“We are truly sad to learn of the death of Glen Barton,” said Rocky Powers, director of the Greenwood-Leflore Fuller Center in Greenwood, Miss. “His dedication to the philosophy of The Fuller Center for Housing was an inspiration to our covenant partner. We will miss his guidance as we continue in this ministry. The family will be in our prayers.”

"On behalf of the Board of Trustees and Staff we extend our heart-felt sympathy to his wife, Brenda, and their entire
family," said LeRoy Troyer, chairman of The Fuller Center’s Board of Trustees. "Glen was a servant leader and great encourager for the mission and covenant of The Fuller Center for Housing. His can-do attitude, pure heart and infectious smile will be greatly missed. Please join me in lifting Brenda and her family up in prayer."

Glen was one of those very special people who defined Servant Leadership,” said Jeff Cardwell, member of the Board of Directors from Indianapolis, where he serves on the city-county council. “He was a very humble, kind and compassionate man with a can-do spirit, always leading by example. Everyone loved and appreciated Glen and he will be greatly missed.”

"Glen was a big ray of sunshine, and he always amazed me by answering e-mails and calls immediately, 24 hours a day," added board member Jackie Goodman of Atlanta. "He was such an incredible resource to the Atlanta covenant partner and to The Fuller Center at large. We are really going to miss Glen."

"Glen committed his heart and soul to the work of The Fuller Center,” said Dianne Fuller, Director of Development and Planned Giving. “He always went above and beyond his job description. He will be remembered by countless volunteers and homeowners as someone who served God by building good, decent houses for people in need. A part of Glen is in every repair, rehab and new house the Fuller Center has built across America."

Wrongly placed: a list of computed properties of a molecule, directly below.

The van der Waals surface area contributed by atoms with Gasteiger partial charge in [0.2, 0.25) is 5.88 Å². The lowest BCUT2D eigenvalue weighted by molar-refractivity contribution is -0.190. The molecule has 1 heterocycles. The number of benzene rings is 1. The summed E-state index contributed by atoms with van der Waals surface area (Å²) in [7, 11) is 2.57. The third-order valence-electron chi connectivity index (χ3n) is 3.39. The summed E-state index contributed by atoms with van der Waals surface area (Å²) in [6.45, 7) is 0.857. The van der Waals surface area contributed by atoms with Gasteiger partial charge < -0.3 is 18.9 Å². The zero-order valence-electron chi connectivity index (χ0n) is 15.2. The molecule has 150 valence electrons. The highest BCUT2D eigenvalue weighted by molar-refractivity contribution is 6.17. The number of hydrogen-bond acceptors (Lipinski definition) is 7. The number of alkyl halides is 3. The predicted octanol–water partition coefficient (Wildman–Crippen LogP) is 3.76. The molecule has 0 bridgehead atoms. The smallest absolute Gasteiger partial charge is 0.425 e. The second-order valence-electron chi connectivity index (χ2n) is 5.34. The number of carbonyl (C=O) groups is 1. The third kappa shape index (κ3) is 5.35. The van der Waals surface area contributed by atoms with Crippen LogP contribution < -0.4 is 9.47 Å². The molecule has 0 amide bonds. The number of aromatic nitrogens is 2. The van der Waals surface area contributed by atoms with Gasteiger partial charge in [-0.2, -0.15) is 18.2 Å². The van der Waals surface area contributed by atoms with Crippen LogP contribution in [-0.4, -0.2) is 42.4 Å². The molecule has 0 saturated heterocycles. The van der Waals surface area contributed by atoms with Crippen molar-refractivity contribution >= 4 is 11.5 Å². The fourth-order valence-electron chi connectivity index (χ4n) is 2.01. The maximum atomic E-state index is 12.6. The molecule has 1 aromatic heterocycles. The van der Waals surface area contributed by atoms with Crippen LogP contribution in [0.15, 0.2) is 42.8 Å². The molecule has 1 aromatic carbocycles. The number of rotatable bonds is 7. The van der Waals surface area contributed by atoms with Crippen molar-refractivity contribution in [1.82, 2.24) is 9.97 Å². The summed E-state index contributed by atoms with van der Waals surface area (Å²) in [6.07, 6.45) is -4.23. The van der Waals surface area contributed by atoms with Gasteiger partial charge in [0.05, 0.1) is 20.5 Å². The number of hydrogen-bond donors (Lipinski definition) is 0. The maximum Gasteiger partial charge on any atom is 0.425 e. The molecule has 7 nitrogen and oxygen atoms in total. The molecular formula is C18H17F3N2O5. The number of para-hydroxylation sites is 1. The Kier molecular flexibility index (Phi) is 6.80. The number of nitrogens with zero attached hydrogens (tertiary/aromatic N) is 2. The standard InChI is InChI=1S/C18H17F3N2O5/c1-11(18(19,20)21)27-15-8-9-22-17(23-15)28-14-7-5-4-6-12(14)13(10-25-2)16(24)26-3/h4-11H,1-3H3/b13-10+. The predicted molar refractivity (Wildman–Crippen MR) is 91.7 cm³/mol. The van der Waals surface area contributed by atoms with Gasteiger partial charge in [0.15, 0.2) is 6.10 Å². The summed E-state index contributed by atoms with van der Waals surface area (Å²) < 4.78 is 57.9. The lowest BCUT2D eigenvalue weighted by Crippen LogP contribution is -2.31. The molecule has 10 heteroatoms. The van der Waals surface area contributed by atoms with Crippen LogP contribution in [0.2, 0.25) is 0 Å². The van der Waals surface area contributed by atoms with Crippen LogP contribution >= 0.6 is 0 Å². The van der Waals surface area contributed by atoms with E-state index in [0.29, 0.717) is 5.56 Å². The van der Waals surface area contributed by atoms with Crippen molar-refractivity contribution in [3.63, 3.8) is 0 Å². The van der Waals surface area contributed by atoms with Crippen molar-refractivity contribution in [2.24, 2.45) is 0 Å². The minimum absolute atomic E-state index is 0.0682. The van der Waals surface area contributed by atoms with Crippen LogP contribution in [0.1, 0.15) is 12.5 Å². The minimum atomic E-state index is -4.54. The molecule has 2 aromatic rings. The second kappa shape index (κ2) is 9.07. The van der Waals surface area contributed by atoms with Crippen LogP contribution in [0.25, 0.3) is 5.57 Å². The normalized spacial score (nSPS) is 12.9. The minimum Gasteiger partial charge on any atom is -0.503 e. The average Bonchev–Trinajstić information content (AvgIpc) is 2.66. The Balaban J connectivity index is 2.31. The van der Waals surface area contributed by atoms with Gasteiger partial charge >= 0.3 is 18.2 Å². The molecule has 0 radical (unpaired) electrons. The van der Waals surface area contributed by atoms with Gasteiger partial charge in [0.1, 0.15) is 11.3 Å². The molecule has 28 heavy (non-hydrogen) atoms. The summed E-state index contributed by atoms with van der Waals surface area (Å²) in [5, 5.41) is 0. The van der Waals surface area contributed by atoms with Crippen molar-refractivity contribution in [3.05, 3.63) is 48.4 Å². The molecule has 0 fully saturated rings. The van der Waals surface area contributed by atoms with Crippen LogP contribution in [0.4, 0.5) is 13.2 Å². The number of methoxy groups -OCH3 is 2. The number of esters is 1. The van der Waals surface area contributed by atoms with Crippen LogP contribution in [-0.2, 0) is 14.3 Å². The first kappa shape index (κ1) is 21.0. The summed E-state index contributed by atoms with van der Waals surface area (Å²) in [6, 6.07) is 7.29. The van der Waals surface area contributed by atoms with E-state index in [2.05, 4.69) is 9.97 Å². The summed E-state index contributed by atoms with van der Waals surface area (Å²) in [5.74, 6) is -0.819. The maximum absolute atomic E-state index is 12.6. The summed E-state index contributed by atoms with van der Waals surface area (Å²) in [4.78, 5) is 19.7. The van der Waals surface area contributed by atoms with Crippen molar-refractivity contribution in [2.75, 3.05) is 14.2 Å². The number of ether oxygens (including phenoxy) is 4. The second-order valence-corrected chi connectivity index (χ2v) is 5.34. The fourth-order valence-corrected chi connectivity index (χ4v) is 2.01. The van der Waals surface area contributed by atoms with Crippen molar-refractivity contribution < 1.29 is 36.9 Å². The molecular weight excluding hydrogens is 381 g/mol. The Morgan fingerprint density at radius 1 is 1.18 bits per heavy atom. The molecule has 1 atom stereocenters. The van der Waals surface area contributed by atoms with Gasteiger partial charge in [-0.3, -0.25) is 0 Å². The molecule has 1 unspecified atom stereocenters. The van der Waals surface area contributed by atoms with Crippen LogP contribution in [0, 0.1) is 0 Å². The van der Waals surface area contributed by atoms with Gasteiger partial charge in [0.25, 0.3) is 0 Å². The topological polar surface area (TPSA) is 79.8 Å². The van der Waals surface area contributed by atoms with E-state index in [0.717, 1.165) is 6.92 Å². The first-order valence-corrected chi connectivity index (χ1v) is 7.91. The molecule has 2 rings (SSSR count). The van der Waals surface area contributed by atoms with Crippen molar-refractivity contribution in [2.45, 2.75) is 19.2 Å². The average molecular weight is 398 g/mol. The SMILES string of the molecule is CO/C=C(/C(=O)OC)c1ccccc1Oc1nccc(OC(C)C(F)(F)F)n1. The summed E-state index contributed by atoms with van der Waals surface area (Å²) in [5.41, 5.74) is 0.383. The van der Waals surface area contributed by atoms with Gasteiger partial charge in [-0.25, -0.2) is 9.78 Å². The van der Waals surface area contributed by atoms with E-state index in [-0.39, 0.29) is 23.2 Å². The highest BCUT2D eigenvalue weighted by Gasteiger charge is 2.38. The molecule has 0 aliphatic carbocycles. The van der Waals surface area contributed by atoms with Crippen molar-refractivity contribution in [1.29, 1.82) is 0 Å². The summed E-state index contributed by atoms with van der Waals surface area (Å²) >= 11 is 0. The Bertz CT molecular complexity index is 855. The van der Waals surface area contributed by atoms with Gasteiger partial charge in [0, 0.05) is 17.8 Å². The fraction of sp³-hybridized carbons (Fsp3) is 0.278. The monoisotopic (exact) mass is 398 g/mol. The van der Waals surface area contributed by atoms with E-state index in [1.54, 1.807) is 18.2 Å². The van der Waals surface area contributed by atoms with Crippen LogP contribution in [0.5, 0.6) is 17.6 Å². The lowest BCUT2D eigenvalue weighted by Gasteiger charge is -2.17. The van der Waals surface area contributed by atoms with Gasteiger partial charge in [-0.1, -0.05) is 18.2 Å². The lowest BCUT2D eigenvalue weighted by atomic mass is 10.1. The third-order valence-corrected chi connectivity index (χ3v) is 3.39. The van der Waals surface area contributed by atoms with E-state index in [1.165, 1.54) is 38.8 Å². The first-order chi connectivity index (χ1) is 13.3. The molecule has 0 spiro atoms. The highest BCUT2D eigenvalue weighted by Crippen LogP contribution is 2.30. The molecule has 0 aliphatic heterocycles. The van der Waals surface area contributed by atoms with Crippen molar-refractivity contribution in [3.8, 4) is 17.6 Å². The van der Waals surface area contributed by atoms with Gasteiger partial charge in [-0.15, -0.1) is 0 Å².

“Something few saw beyond the doors of headquarters was how vehemently Glen fought to support each covenant partner and advocated for the families they served,” said Chris Johnson, Director of Communications. “He was an expert at keeping things organized, official and to the letter of the law, but he also had a soft-hearted passion for the people, especially the families. He worked to protect their dignity and always insisted upon having input on how their success stories were told. He was very sensitive to people’s feelings and concerns.”

“Glen was dedicated to the Fuller Center,” said Sheilla Snell, who handles special projects for The Fuller Center. “The work he did with the Covenant Partners was tremendous. He will be greatly missed.”

Survivors include his devoted wife Brenda, son Brian, daughter Jennifer, daughter-in-law Lisa, grandson David and sisters Dr. Jane Weddington and Emogene Poynter.

A memorial service will be at 10:30 a.m. on Saturday, August 20, at Faith Presbyterian Church, 2200 N. Meridian Road, Tallahassee, Fla., where he and Brenda had lived since 1993, with interment at Andersonville National Cemetery in Andersonville, Ga., on Friday, August 26, at 2 p.m. The cemetery is located about 12 miles north of Americus on Highway 49.

In lieu of flowers, Brenda Barton has asked that memorial contributions be made to the 2011 Millard Fuller Legacy Build, c/o The Fuller Center for Housing, 701 S. Martin Luther King Jr., Blvd., Americus, GA 31709 or

To view the obituary and sign the online guestbook in the Tallahassee Democrat, click here.

Click here to view a photo slideshow of Glen Barton.


  • I’ll never forget the friendly smile that greeted our group when we arrived to work in Shreveport for the Fuller Center. We, maybe just !, were nervous about our assignment. Glen and his wife met us at the airport and immediately I felt that we were in good, strong hands. I’m sure I speak for all of our group from Hancock UCC church Lexington, MA our heartfelt condolences to Glen’s family and the Fuller Center family. He will be missed.

  • Glen worked incredibly hard to help the Hurricane Katrina evacuees in Shreveport who wanted to “Build on Higher Ground” and stay in our city. He fought many obstacles along the way, but he never gave up, and we now have 43 Fuller Center houses in Shreveport. Glen paved the way. He will be deeply missed by many.